by Audrey Stallsmith
A black cat among roses,
Phlox, lilac-misted under a first-quarter moon,
The sweet smells of heliotrope and night-scented stock.
The garden is very still,
It is dazed with moonlight,
Contented with perfume.
Amy Lowell--"The Garden by Moonlight"
Heliotrope would be an ideal flower to present to your Valentine this month because it stands for devotion. And it even has a tragic love story to go with it!
The plant was supposedly named for Clytie, a water nymph who pined away for love of Apollo (the Greek sun god). Now rooted to earth, she constantly follows his passage across the sky. The name of her bloom derives from the Greek helios ("sun") and trope ("a turning").
But, since this story was already old before heliotropium arborescens reached Europe in the 1700's, it's likely that the legend refers to some other plant. To heliotropium europaeum, AKA European turnsole, perhaps. Or even heliotropium curassavicum, seaside heliotrope, since Clytie was obviously associated with water.
As heliotrope is one of those sweet, old-fashioned charmers that has fallen out of style these days, you'd probably have a hard time finding some for your light-of-life anyway! Heliotropium arborescens was originally "discovered" in the central valley of the Peruvian Cordilleras by French doctor/botanist Joseph de Jussieu, who was part of a scientific expedition sent to take measurements of latitude at the equator.
Like most plant enthusiasts, however, he kept getting distracted by the local flora--and lingered in South America for most of his life. Although the expedition left Europe in 1735, this particular member of it never got around to returning to France until 1771. By that time, he'd reportedly grown despondent over the loss of many of the specimens he'd attempted to send home, so much so that he was quite off his head when he died.
From the frequency with which heliotrope is mentioned in Victorian poetry and novels, however, we can deduce that most people of that era would have considered Jussieu's botanical career a resounding success. The flower also lent its name to a shade of reddish-lavender popular at the time.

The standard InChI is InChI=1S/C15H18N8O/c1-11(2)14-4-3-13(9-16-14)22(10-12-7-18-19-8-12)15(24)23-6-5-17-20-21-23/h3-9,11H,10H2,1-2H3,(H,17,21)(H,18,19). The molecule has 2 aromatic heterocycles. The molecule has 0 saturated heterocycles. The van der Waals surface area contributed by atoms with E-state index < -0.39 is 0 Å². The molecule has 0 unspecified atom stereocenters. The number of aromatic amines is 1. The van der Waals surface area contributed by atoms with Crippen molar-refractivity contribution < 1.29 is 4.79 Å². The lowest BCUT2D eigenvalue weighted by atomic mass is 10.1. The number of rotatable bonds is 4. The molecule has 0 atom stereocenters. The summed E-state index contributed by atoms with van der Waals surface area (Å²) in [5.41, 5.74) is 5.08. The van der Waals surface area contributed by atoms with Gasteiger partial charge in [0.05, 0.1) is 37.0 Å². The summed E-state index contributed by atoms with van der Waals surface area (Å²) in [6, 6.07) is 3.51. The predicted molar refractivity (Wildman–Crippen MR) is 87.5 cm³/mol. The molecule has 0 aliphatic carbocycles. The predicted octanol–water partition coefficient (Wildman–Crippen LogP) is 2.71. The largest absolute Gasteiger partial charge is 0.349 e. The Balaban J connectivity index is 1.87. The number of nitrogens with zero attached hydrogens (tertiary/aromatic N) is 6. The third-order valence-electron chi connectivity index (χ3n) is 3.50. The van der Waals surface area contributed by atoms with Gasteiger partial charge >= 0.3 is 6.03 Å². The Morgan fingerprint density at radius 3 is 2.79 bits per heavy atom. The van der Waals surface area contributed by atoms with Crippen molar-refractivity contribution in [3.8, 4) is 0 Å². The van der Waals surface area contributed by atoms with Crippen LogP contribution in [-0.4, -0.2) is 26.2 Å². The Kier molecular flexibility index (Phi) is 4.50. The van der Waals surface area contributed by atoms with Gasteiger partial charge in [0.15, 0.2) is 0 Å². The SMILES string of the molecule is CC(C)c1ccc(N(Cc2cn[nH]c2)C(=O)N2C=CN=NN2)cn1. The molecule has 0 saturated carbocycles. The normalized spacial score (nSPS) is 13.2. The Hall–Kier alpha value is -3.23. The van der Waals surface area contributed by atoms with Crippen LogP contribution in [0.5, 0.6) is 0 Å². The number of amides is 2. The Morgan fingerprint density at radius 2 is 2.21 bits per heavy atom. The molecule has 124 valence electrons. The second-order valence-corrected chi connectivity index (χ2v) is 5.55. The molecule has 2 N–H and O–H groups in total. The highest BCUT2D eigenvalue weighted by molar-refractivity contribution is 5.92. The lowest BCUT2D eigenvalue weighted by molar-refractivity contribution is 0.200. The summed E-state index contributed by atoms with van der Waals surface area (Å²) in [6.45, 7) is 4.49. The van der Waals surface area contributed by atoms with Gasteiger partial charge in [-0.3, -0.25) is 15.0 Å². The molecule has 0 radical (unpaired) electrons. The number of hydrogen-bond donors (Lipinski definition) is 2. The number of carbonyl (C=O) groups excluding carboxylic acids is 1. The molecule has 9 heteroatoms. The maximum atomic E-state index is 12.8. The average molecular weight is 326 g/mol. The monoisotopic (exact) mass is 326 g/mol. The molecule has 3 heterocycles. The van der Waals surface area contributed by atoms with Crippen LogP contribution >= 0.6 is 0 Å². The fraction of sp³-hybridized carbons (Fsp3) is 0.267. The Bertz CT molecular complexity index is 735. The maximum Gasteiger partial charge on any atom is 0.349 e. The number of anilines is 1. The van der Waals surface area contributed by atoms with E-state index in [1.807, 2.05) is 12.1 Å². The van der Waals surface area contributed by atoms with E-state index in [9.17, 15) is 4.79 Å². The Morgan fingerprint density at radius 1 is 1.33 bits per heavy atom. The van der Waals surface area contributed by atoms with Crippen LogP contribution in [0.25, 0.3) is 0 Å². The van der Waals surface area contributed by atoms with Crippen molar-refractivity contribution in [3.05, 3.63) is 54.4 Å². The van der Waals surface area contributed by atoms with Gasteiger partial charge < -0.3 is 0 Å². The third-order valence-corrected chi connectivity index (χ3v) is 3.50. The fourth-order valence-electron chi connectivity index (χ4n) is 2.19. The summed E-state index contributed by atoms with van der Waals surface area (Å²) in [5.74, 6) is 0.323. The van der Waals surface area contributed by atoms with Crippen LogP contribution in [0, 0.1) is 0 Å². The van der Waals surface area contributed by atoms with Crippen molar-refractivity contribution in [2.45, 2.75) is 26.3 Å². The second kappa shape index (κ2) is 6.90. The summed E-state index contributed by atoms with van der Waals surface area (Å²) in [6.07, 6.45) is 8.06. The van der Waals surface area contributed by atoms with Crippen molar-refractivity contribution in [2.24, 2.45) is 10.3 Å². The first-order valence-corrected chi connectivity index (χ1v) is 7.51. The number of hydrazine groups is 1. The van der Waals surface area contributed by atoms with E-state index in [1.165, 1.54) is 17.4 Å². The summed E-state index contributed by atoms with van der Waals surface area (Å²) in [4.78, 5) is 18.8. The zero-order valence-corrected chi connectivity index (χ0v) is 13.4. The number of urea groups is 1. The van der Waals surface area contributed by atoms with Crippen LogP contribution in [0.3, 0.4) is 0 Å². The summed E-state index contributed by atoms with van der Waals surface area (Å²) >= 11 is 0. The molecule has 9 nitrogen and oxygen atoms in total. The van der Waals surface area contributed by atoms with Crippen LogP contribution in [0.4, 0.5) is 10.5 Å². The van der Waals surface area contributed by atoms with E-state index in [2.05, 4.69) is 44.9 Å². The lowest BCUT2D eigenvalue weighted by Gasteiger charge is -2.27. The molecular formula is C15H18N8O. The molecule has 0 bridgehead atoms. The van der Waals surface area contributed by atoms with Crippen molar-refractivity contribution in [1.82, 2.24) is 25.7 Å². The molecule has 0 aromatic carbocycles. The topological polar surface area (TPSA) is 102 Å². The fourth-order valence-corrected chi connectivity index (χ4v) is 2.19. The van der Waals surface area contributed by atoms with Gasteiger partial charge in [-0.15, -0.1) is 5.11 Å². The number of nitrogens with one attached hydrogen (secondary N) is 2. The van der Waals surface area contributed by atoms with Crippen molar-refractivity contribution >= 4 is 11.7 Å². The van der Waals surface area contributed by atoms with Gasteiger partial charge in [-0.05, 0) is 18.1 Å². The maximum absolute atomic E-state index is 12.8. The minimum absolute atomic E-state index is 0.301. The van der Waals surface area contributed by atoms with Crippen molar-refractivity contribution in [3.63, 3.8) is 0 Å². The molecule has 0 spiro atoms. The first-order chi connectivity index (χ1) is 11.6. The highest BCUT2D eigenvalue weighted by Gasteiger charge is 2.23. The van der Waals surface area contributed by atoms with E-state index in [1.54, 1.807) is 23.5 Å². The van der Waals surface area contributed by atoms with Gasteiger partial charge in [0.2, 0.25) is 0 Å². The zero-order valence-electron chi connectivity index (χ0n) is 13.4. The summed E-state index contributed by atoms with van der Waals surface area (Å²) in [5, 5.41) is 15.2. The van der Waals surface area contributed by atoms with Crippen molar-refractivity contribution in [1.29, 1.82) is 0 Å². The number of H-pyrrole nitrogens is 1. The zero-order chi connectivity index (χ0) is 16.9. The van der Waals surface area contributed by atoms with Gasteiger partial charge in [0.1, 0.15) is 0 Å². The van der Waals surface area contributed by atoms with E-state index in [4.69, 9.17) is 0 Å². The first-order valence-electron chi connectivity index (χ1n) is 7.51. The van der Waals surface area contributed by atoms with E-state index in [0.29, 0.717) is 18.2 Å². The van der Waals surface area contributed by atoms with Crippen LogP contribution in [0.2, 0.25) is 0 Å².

The most-often mentioned attribute of heliotropium arborescens (AKA heliotropium peruviana) has always been its delicious scent, which some describe as "cherry pie," and others simply as "vanilla" or "honey-vanilla." Although some equate heliotropium corymbosum, pictured here, with arborescens, others insist that corymbosum--while similar--has a scent more like narcissus. There has also been some debate as to whether heliotrope flowers actually do turn to follow the sun. I'll have to keep an eye on mine this summer and find out!
At any rate, heliotrope is an antique worth growing--and not just for its scent. Those loose heads of purple, lavender, or white flowers have a charm all thier own. They are at their best in late summer, after many other blooms have faded, and are supposed to have especially magical properties in August! However, since there is also a gemstone called heliotrope--AKA bloodstone--it's sometimes hard to tell which superstitions refer to it and which to the plant.
But, if you've recently been robbed, you might want to try gathering some heliotrope in August. Wrapped in a bay leaf with a wolf's tooth and put under your pillow, it will supposedly show you the thief and the location of the loot! Or the same little package, taken into a church, is supposed to root to the spot any women who have been guilty of adultery. Fortunately for those females, finding a wolf's tooth would probably be about as difficult these days as the heliotrope!
The flower is also supposed to make its bearer invisible. In his Inferno, Dante writes, "No hope had they of crevice where to hide, Or heliotrope to charm them out of view." (But, since Dante hails from the 1300's, we will again have to go with that "some other plant or possibly a stone" disclaimer!)
With the new interest in heirloom flowers, heliotrope is actually coming into view again. The cultivars named Marine, Iowa, and Fragrant Delight are now fairly widely available. If you want the original heliotrope, however, which--as arborescens ("like a tree") implies--can grow to three or four feet tall, you may need to order it from one of the places that specializes in heirlooms.
The plant is very sensitive to frost, so you will need to bring it indoors during the winter if you wish to keep it. Perhaps the fictional female it represents was too sensitive as well. As Christina Rossetti points out "In the Willow Shade," those "who set their heart upon a hope/ That never comes to pass,/ Droop in the end like fading heliotrope/ The sun's wan looking-glass."
Plant plate and background is from Description des Plantes Rares Cultivees a Malmaison et a Navarre by Aime Bonpland, courtesy of the Missouri Botanical Garden Library.